Why should the class not feel itself alone when, year after year, trade unions that should defend it with drawn swords have not ceased to actively collaborate in dismantling those defences that historically belong to them - those minimum and precarious guarantees that had been won with struggle, those social lifesavers that keep their head above water? Take only Italy, and looking back only to the last few years - although the process is really international in scope and has been picking up steam for decades: there has been the selfdiscipline on strikes, the abolition of the cost of living increase, the reform of wages, the reform of pensions....Why not feel itself alone when the parties that should defend it openly declare themselves as convinced and dogged upholders of that system of exploitation, and for that reason receive applause from the international business circles, who see in them the right leadership to lead in this period of economic crisis, of ever deeper recessions, and ever growing unemployment? There can be no doubt: the working class is alone!
Now Marx and Lenin have taught us - and the experience of the last one hundred fifty years has confirmed it - that by itself the class cannot successfully take that difficult and decisive step forward that will change a working class for capital to a working class for itself a class that, however dimly, not fully sensing it even, is the bearer of an historical change that goes beyond temporary or immediate goals. Hence, if the loneliness of the working class - that delay, that passivity, that inability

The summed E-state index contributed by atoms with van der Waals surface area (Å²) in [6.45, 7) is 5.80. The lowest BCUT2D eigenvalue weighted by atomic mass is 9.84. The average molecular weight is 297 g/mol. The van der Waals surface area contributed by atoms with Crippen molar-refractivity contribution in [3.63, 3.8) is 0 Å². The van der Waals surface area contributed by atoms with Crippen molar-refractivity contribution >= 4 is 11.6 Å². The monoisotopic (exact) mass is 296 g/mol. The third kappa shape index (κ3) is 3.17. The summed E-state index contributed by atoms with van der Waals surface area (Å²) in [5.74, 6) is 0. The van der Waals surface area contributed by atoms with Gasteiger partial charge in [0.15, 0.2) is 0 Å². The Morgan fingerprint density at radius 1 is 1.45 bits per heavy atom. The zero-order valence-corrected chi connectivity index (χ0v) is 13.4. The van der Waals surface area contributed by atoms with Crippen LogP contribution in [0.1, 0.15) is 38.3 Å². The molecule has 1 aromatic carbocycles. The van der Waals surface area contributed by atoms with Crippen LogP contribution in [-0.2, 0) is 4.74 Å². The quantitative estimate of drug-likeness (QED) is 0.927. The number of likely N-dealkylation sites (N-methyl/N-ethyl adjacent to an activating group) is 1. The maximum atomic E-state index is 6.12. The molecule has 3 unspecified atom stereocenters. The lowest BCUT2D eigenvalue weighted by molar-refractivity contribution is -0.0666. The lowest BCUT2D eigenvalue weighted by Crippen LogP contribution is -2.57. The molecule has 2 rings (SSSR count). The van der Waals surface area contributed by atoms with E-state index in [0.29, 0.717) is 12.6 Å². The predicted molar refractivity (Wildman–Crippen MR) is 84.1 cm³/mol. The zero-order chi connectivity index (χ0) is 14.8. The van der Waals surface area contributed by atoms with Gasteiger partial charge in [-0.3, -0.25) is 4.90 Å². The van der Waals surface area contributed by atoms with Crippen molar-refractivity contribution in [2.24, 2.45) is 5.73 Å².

to overcome present bounds - implicitly indicts the parties and trade unions for betrayal, their total abandonment, their definitive and irremediable abdication, at the same lime it also implicitly calls for the necessary help that can only come from the outside, from a revolutionary vanguard, from a party that unfortunately does not exist yet, but which we are seeking to resurrect.
There is this point of fact: this loneliness leads to all sorts of problems. The delay mentioned above, the diffidence, the caution, but also something more problematic and dangerous. The view that the working class is in some mechanical fashion always and forever revolutionary is one of those Stalinist and «ouvrieriste» myths and has nothing to do with Marxism. The working class is revolutionary because of the place it occupies in the internal order of capitalist production, and for that it is destined to subvert and become the destroyer of that order.
But this duty is not given once and forever and always presupposes - here, too, we fall back on theory and practice - the active presence next to the class, and one step ahead of it, of a political party that embodies its historical interests. Without the party, in the middle of this loneliness, the revolutionariness of the class fades, passes away, and is relegated to the attic, so to speak.